Review: Missing the Martha in Martha Graham Dance
Celebrating Martha Graham’s commitment to new American music, an ambitious five-part program at the Valley Performing Arts Center in Northridge on Saturday found the Graham Dance Company accompanied and outclassed by Christopher Rountree’s chamber orchestra wild Up. The problem: passion that could be heard but rarely seen.
Twenty-six years after Graham’s death, company Artistic Director Janet Eilber has trivialized Graham style by bypassing the late choreographer’s unique body sculpture in favor of picture-perfect lineups, well drilled unison footwork and brisk athleticism — a reassuring professionalism that’s often all you get in the lighter works. Movement that should come from deep within the back or torso seldom does, and this superficial physicality often causes severe expressive consequences.
Graham said executing her movement fully and completely gave a dancer the intensity needed for a particular role. With that priority neglected, shallow moves inevitably generated shallow emotions, and that’s one reason why the power in wild Up’s playing kept reminding you of exactly what was missing on the stage.
Graham’s “Dark Meadow” (1946) was originally a challenging, immersive, 50-minute ritual linked to the ancient Greek myth of Persephone. In Graham’s lifetime she reportedly allowed only the “Sarabande” section to be excerpted. But on Saturday the company offered Eilber’s 20-minute suite of what she called “highlights” — over the objections of the Graham estate. Led by Anne O’Donnell and Lorenzo Pagano, the dancing stayed grimly dutiful, and a sense of the work’s obsessive fervor could be found only in wild Up’s playing of Carlos Chavez’s score and, in particular, Andrew Tholl’s soulful violin solos.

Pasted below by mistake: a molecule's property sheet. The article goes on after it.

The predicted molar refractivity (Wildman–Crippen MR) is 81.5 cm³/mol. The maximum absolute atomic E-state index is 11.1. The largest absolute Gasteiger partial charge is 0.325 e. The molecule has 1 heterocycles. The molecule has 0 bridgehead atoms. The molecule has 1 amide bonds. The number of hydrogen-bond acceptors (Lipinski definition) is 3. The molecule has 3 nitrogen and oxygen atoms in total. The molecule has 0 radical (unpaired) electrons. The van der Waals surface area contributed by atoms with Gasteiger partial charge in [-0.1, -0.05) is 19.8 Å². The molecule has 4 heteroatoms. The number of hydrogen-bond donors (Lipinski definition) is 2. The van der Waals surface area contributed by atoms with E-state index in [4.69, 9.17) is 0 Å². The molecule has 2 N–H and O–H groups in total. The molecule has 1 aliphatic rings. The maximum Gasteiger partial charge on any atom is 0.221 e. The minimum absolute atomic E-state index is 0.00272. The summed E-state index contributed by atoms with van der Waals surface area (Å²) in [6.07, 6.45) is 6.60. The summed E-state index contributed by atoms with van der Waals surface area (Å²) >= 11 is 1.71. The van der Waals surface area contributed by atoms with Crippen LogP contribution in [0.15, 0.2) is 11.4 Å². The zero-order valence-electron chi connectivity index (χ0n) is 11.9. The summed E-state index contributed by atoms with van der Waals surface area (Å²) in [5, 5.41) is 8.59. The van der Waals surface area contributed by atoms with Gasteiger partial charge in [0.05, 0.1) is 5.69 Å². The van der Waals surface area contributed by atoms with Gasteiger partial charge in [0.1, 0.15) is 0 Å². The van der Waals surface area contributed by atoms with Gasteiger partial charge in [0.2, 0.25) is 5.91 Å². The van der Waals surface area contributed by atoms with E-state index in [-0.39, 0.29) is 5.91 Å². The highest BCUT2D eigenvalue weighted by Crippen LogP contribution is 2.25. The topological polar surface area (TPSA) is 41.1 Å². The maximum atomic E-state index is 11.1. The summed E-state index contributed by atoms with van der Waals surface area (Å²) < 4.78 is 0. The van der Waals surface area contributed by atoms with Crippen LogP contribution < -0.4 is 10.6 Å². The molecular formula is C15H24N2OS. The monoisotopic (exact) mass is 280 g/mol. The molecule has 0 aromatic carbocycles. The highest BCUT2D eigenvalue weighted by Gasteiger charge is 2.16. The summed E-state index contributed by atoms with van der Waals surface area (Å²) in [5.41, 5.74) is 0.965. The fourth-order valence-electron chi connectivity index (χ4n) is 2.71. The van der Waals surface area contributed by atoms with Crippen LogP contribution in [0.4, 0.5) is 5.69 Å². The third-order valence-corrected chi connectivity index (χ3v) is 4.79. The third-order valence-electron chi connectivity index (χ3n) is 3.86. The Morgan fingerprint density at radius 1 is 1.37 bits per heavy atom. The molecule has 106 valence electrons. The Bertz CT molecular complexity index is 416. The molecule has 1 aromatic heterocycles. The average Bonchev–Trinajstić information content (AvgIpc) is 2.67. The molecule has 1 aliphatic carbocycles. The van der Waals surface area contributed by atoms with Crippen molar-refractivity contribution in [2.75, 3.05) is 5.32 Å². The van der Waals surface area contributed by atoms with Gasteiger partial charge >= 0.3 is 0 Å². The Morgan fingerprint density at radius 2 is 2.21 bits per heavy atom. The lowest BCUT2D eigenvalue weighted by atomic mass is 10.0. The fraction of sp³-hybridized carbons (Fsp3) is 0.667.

Based on Euripides’ tragedy “Medea,” the dance drama “Cave of the Heart” (1946) offers a timely warning about the dangers of underestimating wronged women and immigrants. (Medea belongs to both categories.) Wild Up’s mastery of the surging Samuel Barber music may have represented the ensemble’s most indelible achievement on Saturday, and periodically the dancers rose to the occasion — especially Ben Schultz as the heroic, heedless, self-infatuated Jason: a monument ripe for demolition. If you looked closely, Xin Ying’s small-scale interpretation of Medea had venom aplenty, and Natasha Diamond-Walker gesticulated forcefully as the harbinger of doom. As Jason’s new trophy wife, Charlotte Landreau proved doubly victimized, first by Jason’s chauvinism, then by Medea’s poisoned crown.
Two large-scale plotless showpieces zoomed by in a blur of compromised dance technique and spot-on musicianship. Danced to a score by Norman Dello Joio, the Eilberized “Diversion of Angels” (1948) largely erased the intended distinctions between three leading couples, though the high-speed bravery of Laurel Dalley Smith and the regal serenity of Leslie Andrea Williams kept you watching. Bland again, O’Donnell at least provided samples of the iconic Graham torso-contractions in short supply on Saturday.
Graham’s last dance, “Maple Leaf Rag” (1990), featured wild Up pianist Richard Valitutto playing Scott Joplin, which might be enough for any audience. Here, however, Graham contributed mock-solemn self-parody plus a string of brisk corps excursions punctuated by Williams in a long white dress. Smith and Ari Mayzick were cast as the playful, gymnastic leads.
The evening began with 28 Cal State Northridge and community dancers presenting a reconstruction of three sections (or “themes”) from Graham’s 1935 “Panorama” to recorded music by Norman Lloyd. Geometric juxtapositions, simple actions heightened through forceful repetition, visual and percussive rhythms: What a declaration of creative independence this microcosm of society on the march represented, with Graham’s scarlet costumes enhancing her genius for forceful modernist spectacle.
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